With St Patrick’s Day upon us, I thought I would get you in the mood for all things green, with some Irish gems. The attractions of Ireland are superbly rich and enchanting, and it’s no wonder many American Irish feel close to their ancestral roots. Ireland is almost obscenely green. It is called the Emerald Isle and there are claims that the countryside features 40 different shades of green. But it isn’t just the patchwork of green that is so alluring; rugged scenery abounds as do castles and ruins, all woven in a tapestry of myth and legend. You’ll see what I mean as I introduce you to these Irish gems.
1 The Cliffs of Moher
The renowned Cliffs of Moher will surely make you green with envy. The rugged cliffside on the west coastline offers a dramatic view of the Atlantic Ocean, the deadly drop-off of craggy black rock falling directly into the turquoise waters. Stretching for nearly 5 miles and rising up to 702 feet above the ocean, a walk along the cliffside offers a view of the Galway Bay, the Aran Islands, the Maum Turk Mountains and the Twelve Pins. Nearly 1 million visitors per year travel to see one of the most beautiful Irish gems.
2 Boyne Valley
A World Heritage Site, and featuring some of the most significant Irish historical monuments and sites, Brú na Bóinne (the Boyne Palace) is located in County Meath, and includes the enormous ancient tombs of Knowth, Dowth and Newgrange, which are older than the Pyramids of Giza and Stonehenge. As Ireland’s most famous prehistoric site, Newgrange has survived 5,000 years, but was only rediscovered in 1699, and is renowned for the thin beam of sunlight which appears through the roof box on the Winter Solstice. The Hill of Tara is also located here, and includes ancient monuments, such as the Fort of the Kings, the Stone of Destiny and the Mound of the Hostages. The site of the Battle of Boyne, in which, in 1690, the Catholic James II was defeated by Protestant William of Orange, also lies nearby.
3 Giant’s Causeway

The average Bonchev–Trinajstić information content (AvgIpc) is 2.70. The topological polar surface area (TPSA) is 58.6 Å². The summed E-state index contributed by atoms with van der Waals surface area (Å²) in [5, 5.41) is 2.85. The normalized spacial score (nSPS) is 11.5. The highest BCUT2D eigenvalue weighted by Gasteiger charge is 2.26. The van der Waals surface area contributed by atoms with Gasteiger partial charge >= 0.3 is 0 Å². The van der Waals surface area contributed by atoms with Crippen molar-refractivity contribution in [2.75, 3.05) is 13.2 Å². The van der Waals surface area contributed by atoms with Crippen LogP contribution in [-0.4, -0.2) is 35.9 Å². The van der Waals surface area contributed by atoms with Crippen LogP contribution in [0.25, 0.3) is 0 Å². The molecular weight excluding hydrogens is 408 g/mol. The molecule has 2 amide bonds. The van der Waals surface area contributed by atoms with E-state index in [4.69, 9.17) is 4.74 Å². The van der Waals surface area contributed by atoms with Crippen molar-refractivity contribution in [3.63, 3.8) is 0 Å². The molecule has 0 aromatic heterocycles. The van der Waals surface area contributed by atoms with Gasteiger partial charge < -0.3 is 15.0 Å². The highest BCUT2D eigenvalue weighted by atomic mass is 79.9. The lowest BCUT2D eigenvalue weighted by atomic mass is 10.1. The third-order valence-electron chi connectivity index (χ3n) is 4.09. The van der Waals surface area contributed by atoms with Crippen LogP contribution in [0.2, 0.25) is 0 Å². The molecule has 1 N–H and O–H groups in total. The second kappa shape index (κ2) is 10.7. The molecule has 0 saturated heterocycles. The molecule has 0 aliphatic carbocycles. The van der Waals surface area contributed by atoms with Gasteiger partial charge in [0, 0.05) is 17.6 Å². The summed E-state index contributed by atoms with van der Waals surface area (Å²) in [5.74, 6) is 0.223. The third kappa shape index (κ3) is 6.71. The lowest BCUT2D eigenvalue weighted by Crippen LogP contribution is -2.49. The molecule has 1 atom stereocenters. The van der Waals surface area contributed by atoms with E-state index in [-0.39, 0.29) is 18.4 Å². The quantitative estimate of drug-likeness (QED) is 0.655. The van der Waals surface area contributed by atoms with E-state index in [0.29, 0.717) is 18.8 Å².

This coastal area contains around 40,000 basalt columns and is located in Northern Ireland, near Bushmills in County Antrim. The Giant’s Causeway was named for the folklore giant who once lived there, Finn MacCool, who could see his Scottish nemesis, another giant named Benandonner, across the causeway. Finn built the stone causeway so that his rival could meet him for a duel, but when Benandonner proved even larger than Finn had anticipated, he fled to the mountains, where he was disguised as a baby by his wife, which tricked Benandonner into thinking that if the “baby” was this size, the baby’s father must be enormous. On his flight back to Scotland, Benandonner tore up the causeway so that his rival could not follow. Though a volcanic eruption over 60 million years ago is sure to be the true cause, the folk story enthusiastically lives on, and the Giant's Causeway remains one of the most visited attractions of Ireland.
4 Ring of Kerry
To the international community, the Ring of Kerry is the epitome of Ireland, with its stone castles, ancient monuments, vivid villages and stunning gardens. The gorgeous landscape, rugged coastline, and the charming towns provide an idyllic image of Irish country life. Tourists travel the Ring of Kerry to absorb this foreign spirit and slower pace. The twisting drive around the Ring includes dramatic cliffs, breathtaking lakes, and the vibrant emerald of the hillsides. Everywhere you look in Kerry, you find Ireland’s special culture and heritage. Also here, you’ll spot beehive huts dating back to the 6th century, as well as the monastery ruins of Skellig Michael.
5 Guinness Storehouse
A list of Irish gems would be remiss without mentioning Ireland’s national beverage, whose home is Dublin’s Guinness Storehouse. The Irish are storytellers, and the Storehouse is no different, as the tale of how Guinness is made unravels before your eyes while told to your ears. The center of the building includes seven floors, formed into an enormous pint glass. The very top floor’s focus is the Gravity Bar, where you’re offered a complimentary pint to enjoy while gazing across a stunning view of Dublin.
6 Aran Islands
Consisting of the collection of small islands Inishmaan, Inisheer, and Inishmór, the enchanting Aran Islands are famed for their nostalgic preservation of an unchanged rural cultural existence. Over centuries, past ways have been almost entirely kept intact by locals who, apart from some electricity, live largely in the same conditions as did their ancestors. To explore these islands, you can either participate in a tour group or rent a bike and loop an island in one day. On your way, you’ll see loads of livestock, ancient ruins and even leprechaun houses.
7 Trinity College Dublin
As Ireland’s most prestigious college, Trinity College offers up an immaculate environment, with ancient stone buildings and pristine landscaping. But the surroundings and the quality education are not the only things which make Trinity an Irish gem; the college is home to the Book of Kells, a beautiful and intricate book of the New Testament Gospels in Latin. The Long Room of Trinity’s old library is also a sight to see.
This is such a scant list that barely does justice to the attractions of Ireland, but it does provide a flavor of what you can expect if you ever make it to the Emerald Isle. For me, it’s just a short hop across the Irish Sea, but from wherever in the world you land you can be sure of a warm welcome. Where are you spending St. Patrick’s Day? Will you be having a Guinness to celebrate?